Today illustrated a couple of things - how chance plays a large part in what you see, and also how a late spring day can provide but a handful of migrants whose rarity composition can be disproportionately high.
I was sea-watching by 05.30hrs, due to the knowledge that several Pomarine Skuas had been seen west of Dungeness yesterday. It was really no surprise when a single flew east at 05.35hrs - a good start. I recorded a further 11 birds (1, 3, 3 and 4), the last flock including a dark-phase bird. Most were close and oozed class and menace, the only way that this species can. As back up there were 4 Arctic Skuas. By 08.30hrs all had slowed, so I left my fellow sea-watchers and headed to the observatory for a spot of breakfast. Now 'luck' or 'chance' played its hand...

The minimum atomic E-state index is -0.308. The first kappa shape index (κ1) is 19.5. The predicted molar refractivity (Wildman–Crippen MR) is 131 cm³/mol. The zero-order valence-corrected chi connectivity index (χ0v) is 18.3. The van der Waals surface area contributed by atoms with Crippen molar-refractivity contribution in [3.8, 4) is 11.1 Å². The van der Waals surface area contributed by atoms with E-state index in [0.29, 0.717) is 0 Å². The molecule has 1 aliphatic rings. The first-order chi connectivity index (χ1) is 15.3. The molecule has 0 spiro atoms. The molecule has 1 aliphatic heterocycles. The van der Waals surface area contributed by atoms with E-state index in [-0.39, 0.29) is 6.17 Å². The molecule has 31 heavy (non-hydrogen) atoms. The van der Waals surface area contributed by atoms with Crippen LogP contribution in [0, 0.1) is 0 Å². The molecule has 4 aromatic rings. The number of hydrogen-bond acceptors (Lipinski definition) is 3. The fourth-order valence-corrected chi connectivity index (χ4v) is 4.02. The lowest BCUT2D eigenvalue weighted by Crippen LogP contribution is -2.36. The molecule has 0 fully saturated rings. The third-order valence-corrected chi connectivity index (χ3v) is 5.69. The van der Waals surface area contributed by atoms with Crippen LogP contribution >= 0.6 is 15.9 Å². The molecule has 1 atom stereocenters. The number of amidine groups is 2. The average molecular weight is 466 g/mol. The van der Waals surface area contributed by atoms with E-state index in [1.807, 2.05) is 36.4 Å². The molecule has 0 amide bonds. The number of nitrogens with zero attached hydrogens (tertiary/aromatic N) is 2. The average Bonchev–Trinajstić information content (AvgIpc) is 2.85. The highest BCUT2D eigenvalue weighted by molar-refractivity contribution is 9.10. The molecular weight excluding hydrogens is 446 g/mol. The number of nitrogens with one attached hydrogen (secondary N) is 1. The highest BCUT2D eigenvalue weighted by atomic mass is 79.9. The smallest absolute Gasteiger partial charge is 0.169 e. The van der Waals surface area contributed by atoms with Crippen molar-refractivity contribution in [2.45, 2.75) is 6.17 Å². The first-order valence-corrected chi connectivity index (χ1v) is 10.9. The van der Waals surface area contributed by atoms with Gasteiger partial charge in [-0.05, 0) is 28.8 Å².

I was ready to check out the pits at Scotney when Dave Walker showed me a micro moth which he wanted to see if my identification matched his own. This was a hand lens and book job, so I settled down to use up all of my amateur knowledge. It was then that a shout went up that a largish raptor was moving down the coast. The moth was forgotten as several telescopes were trained on what turned out to be a ring-tail Montagu's Harrier. It was hassled by a corvid or two and then decided to turn around, gain height and head back north.
It could have been but twenty minutes later, with all of us still basking in the happiness of the harrier sighting, that a European Bee-eater decided to fly through the same field of view from the south, alighting on a bush and giving brief and distant views. It was quickly lost to view and all that was seen (or more accurately heard) of the bird was it's distinctive calling 15 minutes later.
Without that moth I would have been on my way to Scotney, dipping on two very good birds indeed.
It is worth recording the newly arrived migrant totals for today: 1 Garden Warbler, 1 Willow Warbler, 1 Montagu's Harrier, 1 European Bee-eater and 1 Little Egret! Typical of the late spring.